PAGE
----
By Jim Schutze
By Rachel Watts
By Lauren Drewes Daniels
By Anna Merlan
By Lee Escobedo
By Alice Laussade
By Scott Reitz
Pete Thomas sent out an e-mail last Friday with the subject header "Saying goodbye is never easy to do." The e-mail--short, sweet, self-deprecating--announced the breakup of Thomas' band of seven years, Slow Roosevelt. I received the e-mail that afternoon, forwarded by a fan, whose one-word commentary seemed to say it all: "WOW."
For years, Slow Roosevelt has been known as the Dallas band on the brink. Their last album, Weightless, was released in Europe by Sony and statewide by Reality Entertainment. They opened for Kid Rock at the Smirnoff Music Centre. They ran tour buses into the ground. They won armloads of Dallas Observer Music Awards--mostly for "Best Metal," even though they're not exactly metal. (They're at least "metal-ish.") But while bands like Drowning Pool catapulted to platinum fame, Slow Roosevelt sprinted in place, always threatening to rocket straight outta here, never quite doing so.
Over the weekend, the band's Web site forum racked up more than 1,000 postings. Wrote one disappointed fan: "This is just wrong. WRONG I SAY!" But most fans sounded more like dejected suitors, sad and shocked, wanting to know just one thing: "Why?"
"The overall demands had gotten to be too much for the band," says Thomas, the group's singer. "We were stuck in that place where the demands on the band were really high, but the band's ability to sustain you, to support you independently wasn't enough. It takes its toll--financially, emotionally." The breakup wasn't his decision; he hoped to keep the band together long enough to record another CD. "Unfortunately, it didn't happen that way." Since Friday, Thomas has received about 50 e-mails a day, and he hasn't even looked at the forum posts yet. Of the band's decision, he says, "It basically pretty much killed me. It's not something I wanted, but it's something I understand."
On March 19, Slow Roosevelt plays its final show at the Curtain Club (although the band may play one more gig in Fort Worth), and it has already canceled several upcoming dates. "I'd rather cut it off at the jugular than have a long, slow death," says Thomas, who admitted he's dreading the Friday show. "It's like you lose your girlfriend, but you still have to go out on one more date with her."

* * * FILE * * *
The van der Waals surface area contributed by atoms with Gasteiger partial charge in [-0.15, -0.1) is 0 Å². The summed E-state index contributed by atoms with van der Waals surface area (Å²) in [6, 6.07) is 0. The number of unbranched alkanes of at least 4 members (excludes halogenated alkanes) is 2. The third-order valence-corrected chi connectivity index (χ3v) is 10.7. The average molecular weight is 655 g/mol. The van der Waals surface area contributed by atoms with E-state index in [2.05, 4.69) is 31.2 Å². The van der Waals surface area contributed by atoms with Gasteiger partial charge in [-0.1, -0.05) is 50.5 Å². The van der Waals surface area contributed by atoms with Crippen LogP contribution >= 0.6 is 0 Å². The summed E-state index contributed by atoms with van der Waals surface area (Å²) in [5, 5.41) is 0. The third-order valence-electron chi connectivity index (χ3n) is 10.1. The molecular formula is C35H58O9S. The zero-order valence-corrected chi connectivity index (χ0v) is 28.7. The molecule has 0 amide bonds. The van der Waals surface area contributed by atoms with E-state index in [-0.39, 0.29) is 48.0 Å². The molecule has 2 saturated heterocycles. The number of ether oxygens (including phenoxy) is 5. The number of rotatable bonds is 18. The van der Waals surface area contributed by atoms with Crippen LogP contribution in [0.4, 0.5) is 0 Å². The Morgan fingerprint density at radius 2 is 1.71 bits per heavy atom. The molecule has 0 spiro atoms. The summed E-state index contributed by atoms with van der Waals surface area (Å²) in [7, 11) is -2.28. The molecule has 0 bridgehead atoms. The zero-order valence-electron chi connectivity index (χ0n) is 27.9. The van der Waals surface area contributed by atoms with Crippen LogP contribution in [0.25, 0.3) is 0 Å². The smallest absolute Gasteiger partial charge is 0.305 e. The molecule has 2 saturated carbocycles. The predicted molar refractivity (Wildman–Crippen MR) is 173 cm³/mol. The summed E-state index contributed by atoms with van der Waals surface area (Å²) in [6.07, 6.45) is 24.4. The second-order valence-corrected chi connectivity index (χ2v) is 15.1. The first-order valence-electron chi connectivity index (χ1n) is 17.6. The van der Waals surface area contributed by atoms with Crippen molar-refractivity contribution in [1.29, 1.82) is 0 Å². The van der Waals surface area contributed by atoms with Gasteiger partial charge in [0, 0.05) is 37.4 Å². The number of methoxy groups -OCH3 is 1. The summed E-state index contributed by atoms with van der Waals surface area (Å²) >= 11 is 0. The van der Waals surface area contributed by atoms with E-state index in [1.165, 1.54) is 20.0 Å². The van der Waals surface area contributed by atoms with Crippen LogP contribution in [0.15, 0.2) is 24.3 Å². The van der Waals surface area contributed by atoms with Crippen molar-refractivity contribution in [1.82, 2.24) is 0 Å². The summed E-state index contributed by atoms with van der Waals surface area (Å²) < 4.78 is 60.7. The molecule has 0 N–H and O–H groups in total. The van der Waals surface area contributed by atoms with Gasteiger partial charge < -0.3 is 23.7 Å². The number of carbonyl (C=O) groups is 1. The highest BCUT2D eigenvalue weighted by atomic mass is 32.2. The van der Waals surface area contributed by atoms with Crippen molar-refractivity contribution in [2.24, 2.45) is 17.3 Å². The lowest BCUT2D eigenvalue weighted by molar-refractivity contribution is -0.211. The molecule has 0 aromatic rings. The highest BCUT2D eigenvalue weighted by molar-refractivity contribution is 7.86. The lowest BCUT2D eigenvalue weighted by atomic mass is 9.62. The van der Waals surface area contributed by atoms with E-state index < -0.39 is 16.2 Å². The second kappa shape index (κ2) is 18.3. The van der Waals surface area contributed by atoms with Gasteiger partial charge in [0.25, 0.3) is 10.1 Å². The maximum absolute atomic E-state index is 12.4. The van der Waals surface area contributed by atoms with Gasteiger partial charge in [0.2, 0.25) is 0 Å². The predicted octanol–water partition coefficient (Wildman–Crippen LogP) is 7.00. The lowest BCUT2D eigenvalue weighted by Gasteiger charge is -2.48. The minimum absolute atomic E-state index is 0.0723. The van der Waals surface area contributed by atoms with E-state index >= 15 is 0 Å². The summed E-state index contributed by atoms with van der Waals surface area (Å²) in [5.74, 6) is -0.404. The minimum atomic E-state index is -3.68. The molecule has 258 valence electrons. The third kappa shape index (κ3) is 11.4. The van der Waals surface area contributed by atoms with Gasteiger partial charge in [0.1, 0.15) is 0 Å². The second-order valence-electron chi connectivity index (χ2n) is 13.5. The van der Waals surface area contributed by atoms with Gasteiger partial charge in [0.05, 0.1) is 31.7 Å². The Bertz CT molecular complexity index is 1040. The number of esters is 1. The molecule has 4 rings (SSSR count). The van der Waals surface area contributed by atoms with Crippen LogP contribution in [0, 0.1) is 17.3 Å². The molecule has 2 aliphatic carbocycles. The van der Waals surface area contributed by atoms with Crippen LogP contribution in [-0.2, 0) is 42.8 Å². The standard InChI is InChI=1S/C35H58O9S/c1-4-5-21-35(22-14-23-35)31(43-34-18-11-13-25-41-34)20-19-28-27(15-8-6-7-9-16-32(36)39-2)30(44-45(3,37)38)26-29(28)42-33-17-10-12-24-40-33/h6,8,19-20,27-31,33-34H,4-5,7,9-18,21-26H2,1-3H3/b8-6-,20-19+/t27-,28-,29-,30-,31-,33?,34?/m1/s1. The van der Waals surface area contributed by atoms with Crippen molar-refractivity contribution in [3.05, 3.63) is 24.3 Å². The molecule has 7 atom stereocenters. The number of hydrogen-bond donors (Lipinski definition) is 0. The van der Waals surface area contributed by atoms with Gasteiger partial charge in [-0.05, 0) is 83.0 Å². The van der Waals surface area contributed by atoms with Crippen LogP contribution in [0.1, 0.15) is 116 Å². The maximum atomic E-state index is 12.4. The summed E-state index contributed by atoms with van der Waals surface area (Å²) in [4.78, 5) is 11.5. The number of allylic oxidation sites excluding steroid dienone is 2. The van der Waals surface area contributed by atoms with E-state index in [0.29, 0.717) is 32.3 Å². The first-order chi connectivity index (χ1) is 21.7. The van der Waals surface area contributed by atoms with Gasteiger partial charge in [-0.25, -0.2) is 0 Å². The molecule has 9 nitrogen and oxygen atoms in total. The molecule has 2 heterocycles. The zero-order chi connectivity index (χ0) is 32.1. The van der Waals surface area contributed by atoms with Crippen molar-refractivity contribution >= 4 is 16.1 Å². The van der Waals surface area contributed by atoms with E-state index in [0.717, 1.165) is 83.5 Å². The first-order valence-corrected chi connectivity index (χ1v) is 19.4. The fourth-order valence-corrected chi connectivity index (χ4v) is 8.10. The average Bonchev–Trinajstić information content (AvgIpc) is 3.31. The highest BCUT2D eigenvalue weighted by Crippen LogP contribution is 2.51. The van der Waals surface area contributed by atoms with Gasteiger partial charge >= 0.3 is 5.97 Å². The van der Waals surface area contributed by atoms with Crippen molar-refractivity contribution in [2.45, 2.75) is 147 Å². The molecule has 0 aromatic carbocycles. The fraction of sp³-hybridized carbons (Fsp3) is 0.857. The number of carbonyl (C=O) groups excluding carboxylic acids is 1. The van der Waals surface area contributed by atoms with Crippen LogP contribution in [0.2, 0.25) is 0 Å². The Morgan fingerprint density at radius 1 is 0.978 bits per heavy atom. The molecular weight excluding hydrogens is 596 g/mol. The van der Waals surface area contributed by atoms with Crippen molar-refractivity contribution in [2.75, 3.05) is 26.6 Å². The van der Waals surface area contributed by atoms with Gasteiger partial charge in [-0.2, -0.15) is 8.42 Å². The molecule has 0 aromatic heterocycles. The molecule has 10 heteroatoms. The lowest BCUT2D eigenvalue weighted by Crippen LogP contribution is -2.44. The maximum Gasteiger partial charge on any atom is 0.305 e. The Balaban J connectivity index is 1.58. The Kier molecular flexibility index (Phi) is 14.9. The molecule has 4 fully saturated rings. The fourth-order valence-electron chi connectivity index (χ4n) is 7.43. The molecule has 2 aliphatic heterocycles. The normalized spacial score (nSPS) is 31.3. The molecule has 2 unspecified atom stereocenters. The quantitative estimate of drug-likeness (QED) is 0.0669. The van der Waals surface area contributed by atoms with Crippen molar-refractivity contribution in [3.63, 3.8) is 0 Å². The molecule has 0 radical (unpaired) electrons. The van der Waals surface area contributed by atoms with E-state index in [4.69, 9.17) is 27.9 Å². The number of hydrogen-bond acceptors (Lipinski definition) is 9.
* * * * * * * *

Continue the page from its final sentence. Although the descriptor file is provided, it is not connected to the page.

A doctoral student in psychology, Thomas is not your typical rawk guy. He's honest about his feelings; he wears rimmed glasses and cardigans. So don't mistake his open disappointment for bitterness. "There are so many bands at our level across the country," he says. "I don't know if anything could have been done differently. And we're not stopping because it wasn't enough. I'm pretty damn satisfied with where we ended up."
There's no animosity in the ranks, which includes drummer Aaron Lyons, guitarist Scott Minyard and bassist Zack Busby. "Who knows? Some of us may play together again," Thomas says. He, for one, has no plans to quit. "I've never had a normal life, and I probably never will. I'm kind of used to it."
As if that weren't enough, Missy Elliott is holding a talent search in Dallas for her upcoming UPN hip-hop reality series. Contestants must showcase their singing, rapping and dancing skills and must be over 18. Tryouts are Friday at Westin Park Central, 12720 Merit Drive.